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Tuesday, 17 April 2018

Scientists identify 80 weaknesses in prostate cancer that drugs could target

Written by Sally Wardle

Weaknesses in prostate cancer that could be targeted by drugs have been identified by scientists, in the most comprehensive study of its kind.

An international team, led by the Institute of Cancer Research in London, analysed genetic information from the tumours of nearly a thousand patients, and found 80 potential lines of attack.

The research has improved understanding of the genetics behind the disease and could aid the development of new treatments, the scientists said.

Lead author Professor Ros Eeles (pictured), of the Institute of Cancer Research, said: "Our study applied cutting-edge techniques in Big Data analysis to unlock a wealth of new information about prostate cancer and possible ways to combat the disease.

"One of the challenges we face in cancer research is the complexity of the disease and the sheer number of ways we could potentially treat it - but our study will help focus our efforts on the areas that offer most promise for patient benefit."

Researchers analysed data from 930 prostate cancer patients to identify genetic changes which lead to the development and spread of the disease.

Of the 80 molecular weaknesses identified, 11 are already targeted by existing drugs and seven by drugs in clinical trials, while 62 were identified as potential targets to explore in future studies.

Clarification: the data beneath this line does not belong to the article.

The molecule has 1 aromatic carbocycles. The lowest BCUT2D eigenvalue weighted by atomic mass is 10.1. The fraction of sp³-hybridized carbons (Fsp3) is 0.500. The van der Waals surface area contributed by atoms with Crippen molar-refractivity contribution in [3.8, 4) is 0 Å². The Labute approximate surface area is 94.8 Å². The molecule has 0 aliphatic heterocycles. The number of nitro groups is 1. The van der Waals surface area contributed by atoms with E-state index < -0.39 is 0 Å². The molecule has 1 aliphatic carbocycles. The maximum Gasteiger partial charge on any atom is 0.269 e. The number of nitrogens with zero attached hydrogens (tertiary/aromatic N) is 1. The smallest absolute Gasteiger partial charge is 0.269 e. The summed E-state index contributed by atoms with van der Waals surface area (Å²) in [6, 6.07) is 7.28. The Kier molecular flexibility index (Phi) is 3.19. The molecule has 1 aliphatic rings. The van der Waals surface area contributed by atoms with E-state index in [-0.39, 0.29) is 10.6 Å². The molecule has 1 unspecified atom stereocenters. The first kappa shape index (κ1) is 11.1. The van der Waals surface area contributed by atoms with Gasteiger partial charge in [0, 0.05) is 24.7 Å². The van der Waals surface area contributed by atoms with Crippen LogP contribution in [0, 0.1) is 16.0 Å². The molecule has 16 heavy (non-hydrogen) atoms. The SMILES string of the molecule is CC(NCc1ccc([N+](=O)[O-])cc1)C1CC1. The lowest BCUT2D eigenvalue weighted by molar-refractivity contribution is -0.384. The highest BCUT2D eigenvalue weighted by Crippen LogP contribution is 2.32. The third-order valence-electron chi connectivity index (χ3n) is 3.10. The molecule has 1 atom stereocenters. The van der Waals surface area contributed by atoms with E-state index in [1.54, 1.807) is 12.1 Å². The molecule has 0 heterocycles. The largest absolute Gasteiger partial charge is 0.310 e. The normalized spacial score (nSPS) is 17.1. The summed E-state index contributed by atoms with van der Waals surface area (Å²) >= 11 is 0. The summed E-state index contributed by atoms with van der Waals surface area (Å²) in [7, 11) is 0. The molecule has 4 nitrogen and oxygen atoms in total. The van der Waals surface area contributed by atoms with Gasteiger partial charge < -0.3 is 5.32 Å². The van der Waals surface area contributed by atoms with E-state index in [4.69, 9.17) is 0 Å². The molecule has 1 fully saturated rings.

The analysis, the most comprehensive study into the genes driving prostate cancer, has opened up new possible routes to treat the disease.

Co-author Professor Paul Workman, chief executive of the Institute of Cancer Research, said: "This study has uncovered a remarkably large number of new genes that drive the development of prostate cancer, and given us vital information about how to exploit the biology of the disease to find potential new treatments.

"We hope our findings will stimulate a wave of new research into the genetic changes and potential drug targets we have identified, with the aim that patients should benefit as soon as possible."

Dr Justine Alford, from Cancer Research UK, which helped fund the study, said: "A major hurdle to making further progress against prostate cancer is the lack of a way to accurately predict how a person's disease will progress, making it challenging to know which treatment is best for each patient.

"By greatly enhancing our understanding of the genetics behind the disease, this research edges us closer towards that goal.

"If confirmed by further research, in the future this knowledge could help doctors better tailor treatments to an individual's cancer, and hopefully see more people survive their disease."

The findings of the study are published in journal Nature Genetics.

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